East Meadow loaded the bases when Charlie Basedow had third-inning control issues, but a first-pitch grounder ended the threat.

The Jets intentionally walked Plainview JFK's Dom Palumbo in the fifth to get to Jake Saltzman and set up a force, but Saltzman hit a bounding two-run single for the lead.

A sixth-inning error opened the door for a comeback by East Meadow, but Corey Cohen came in and shut that door with a big old slam.

It seems the harder a team tries to beat Plainview, the more ways the Hawks find to win.

"We have confidence in everyone we bring in,'' Plainview coach John Givargidze said Monday after his team's 8-2 win at East Meadow. "We have 10 seniors and we count on them to carry the weight . . . They've done everything we've asked them to.''

Including take League AA-II by surprise. Plainview, 5-12 last year, remained the only unbeaten team in Nassau -- 11-0 overall, 7-0 in league play -- thanks to a three-run fifth inning and a four-run seventh.

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With Plainview trailing 2-1, two on and two outs in the fifth, Saltzman smacked Joe Minucci's fastball off the lip of the infield dirt and into rightfield for a 3-2 lead. Chris Tracz lined a single to right to make it 4-2.

"I just thought I had to step it up then,'' Saltzman said. "Even when the bats aren't working so well, we have pitching and defense . . . But this was a big game for us, a big win.''

Plainview was helped by three walks and two errors in a four-run seventh. "I actually thought it was going to be a closer game, but we just kept on piling on the runs,'' Tracz said. "It was contagious.''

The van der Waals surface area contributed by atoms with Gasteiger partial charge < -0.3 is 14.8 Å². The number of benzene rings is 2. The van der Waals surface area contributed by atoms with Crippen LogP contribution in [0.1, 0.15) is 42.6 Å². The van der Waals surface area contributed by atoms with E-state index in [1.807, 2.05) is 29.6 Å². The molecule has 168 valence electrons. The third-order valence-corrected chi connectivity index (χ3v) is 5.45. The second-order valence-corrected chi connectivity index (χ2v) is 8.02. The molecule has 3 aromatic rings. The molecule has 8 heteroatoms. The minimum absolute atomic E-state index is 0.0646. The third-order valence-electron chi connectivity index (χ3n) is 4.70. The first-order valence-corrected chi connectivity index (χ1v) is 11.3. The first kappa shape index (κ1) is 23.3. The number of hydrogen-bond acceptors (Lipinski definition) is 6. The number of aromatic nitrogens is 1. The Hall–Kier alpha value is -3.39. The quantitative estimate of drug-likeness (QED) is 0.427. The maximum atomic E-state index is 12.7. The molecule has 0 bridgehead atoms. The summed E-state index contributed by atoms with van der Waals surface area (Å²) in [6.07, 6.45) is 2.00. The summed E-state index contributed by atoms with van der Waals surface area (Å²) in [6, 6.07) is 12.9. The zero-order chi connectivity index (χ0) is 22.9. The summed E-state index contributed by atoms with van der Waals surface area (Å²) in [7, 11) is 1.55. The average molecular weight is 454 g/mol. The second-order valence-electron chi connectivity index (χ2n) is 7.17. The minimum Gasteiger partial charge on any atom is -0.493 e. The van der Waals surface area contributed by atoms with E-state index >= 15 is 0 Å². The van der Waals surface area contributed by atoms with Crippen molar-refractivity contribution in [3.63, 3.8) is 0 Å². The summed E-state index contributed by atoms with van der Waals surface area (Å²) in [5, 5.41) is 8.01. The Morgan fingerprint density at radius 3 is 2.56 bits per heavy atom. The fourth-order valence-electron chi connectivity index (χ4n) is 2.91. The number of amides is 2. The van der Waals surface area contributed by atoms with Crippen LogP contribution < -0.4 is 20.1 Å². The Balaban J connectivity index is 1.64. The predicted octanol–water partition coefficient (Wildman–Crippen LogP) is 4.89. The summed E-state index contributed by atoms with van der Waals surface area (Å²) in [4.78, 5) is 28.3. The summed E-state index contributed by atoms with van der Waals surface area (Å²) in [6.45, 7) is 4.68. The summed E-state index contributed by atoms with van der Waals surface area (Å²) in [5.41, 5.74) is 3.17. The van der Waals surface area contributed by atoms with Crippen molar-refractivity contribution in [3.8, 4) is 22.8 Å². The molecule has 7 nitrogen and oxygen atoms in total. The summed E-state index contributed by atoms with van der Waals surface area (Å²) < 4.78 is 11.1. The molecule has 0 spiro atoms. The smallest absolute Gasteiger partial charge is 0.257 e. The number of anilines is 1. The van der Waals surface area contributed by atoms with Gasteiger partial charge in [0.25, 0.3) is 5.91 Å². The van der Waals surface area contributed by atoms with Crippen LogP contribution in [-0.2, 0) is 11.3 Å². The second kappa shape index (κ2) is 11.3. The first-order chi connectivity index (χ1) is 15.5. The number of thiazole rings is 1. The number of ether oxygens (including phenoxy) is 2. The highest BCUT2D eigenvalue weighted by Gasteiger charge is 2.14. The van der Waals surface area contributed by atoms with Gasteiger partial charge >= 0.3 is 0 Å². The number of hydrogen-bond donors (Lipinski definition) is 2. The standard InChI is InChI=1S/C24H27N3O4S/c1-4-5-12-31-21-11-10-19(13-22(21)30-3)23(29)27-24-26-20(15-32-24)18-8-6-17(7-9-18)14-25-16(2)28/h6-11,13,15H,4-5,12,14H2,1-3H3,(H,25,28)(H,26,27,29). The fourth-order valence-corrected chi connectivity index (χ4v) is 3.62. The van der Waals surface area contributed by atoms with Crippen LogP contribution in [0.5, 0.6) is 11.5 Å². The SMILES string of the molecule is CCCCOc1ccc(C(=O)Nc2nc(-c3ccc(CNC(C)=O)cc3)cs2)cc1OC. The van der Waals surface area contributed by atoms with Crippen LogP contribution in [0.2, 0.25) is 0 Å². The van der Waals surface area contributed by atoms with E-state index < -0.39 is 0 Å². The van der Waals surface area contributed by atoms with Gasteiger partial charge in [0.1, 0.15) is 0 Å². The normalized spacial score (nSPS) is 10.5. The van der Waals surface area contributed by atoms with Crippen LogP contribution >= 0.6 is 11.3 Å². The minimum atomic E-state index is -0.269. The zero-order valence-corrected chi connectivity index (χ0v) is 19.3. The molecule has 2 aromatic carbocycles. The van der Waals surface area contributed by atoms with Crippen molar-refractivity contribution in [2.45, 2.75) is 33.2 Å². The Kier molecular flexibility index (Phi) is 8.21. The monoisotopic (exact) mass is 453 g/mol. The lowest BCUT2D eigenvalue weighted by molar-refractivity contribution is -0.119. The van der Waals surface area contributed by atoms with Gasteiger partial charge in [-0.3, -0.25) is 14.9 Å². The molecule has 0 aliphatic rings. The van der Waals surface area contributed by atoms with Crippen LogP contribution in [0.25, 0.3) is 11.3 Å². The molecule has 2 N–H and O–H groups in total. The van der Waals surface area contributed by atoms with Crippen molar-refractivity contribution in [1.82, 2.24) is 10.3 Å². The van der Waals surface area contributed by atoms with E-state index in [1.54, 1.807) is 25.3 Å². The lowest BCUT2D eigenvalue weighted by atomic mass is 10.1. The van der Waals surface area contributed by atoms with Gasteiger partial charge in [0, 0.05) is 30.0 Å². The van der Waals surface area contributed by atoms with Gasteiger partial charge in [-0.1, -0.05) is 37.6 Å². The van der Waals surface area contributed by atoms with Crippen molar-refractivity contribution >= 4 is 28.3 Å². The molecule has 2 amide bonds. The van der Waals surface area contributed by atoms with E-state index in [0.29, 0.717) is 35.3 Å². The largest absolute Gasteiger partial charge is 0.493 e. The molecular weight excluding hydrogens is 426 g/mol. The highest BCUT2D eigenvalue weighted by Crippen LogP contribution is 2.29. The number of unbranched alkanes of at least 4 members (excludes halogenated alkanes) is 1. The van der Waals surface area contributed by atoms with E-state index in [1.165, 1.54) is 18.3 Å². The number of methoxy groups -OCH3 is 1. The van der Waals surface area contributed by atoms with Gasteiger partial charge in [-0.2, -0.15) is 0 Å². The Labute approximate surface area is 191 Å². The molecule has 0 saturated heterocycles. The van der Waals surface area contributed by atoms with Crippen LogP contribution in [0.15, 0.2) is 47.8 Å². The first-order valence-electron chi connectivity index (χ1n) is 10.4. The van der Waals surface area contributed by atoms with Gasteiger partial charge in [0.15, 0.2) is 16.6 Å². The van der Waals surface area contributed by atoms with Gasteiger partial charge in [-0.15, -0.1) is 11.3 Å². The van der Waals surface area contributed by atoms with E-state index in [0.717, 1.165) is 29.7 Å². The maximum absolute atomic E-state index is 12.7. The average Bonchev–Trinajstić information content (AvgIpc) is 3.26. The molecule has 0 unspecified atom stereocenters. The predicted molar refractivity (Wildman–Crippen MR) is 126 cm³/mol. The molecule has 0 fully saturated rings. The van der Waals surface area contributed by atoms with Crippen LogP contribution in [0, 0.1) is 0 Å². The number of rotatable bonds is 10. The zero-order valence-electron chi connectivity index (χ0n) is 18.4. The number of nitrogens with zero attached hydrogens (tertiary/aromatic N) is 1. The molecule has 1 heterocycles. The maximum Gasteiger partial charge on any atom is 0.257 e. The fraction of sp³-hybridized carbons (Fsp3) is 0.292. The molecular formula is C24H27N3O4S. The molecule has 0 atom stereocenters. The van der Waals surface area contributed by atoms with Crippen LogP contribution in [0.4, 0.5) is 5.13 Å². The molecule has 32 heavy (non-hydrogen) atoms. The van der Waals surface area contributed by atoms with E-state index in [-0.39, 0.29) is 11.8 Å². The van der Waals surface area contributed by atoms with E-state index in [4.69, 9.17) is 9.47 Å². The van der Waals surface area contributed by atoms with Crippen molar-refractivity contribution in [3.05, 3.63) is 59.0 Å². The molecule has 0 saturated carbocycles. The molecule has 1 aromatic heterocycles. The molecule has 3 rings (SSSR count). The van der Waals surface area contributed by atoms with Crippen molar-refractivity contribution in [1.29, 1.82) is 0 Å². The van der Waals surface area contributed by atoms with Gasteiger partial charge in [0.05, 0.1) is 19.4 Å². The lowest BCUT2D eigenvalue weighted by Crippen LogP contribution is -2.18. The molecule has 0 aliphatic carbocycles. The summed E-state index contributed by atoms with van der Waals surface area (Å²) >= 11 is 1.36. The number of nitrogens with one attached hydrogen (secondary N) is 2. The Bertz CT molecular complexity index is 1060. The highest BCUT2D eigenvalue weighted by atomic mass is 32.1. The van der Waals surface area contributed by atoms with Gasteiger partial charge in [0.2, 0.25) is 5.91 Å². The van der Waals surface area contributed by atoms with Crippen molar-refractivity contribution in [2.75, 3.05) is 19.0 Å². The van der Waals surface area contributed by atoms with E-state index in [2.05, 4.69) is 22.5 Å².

It was just the pick-me-up Basedow needed. The lefty, who gave up two hits in four innings, moved to 5-0 despite allowing six walks in the third and fourth to East Meadow (8-3, 5-2).

Despite Basedow's struggles, Givargidze intended to leave his starter in for as long as he could, especially given that an unforgiving divot on the mound could have made command an issue for any pitcher he tossed out there. "And he's our horse,'' he said. "He's been unbelievable.''

But he had thrown a lot of pitches, and Givargidze went to the bullpen.

David Glass then pitched 12/3 scoreless innings, with two walks, a single and a strikeout. Cohen intentionally walked a batter and went on to retire the last four in order.

"This is big because we're right near them'' in the standings, Basedow said. "I won't make excuses [for the walks], but even when I walked those kids, I knew I had to battle through. After that, I trust Glass and I trust all my relievers. They throw strikes and get outs.''

But that's the Hawks for you this year. If they can't beat you one way, they'll find another.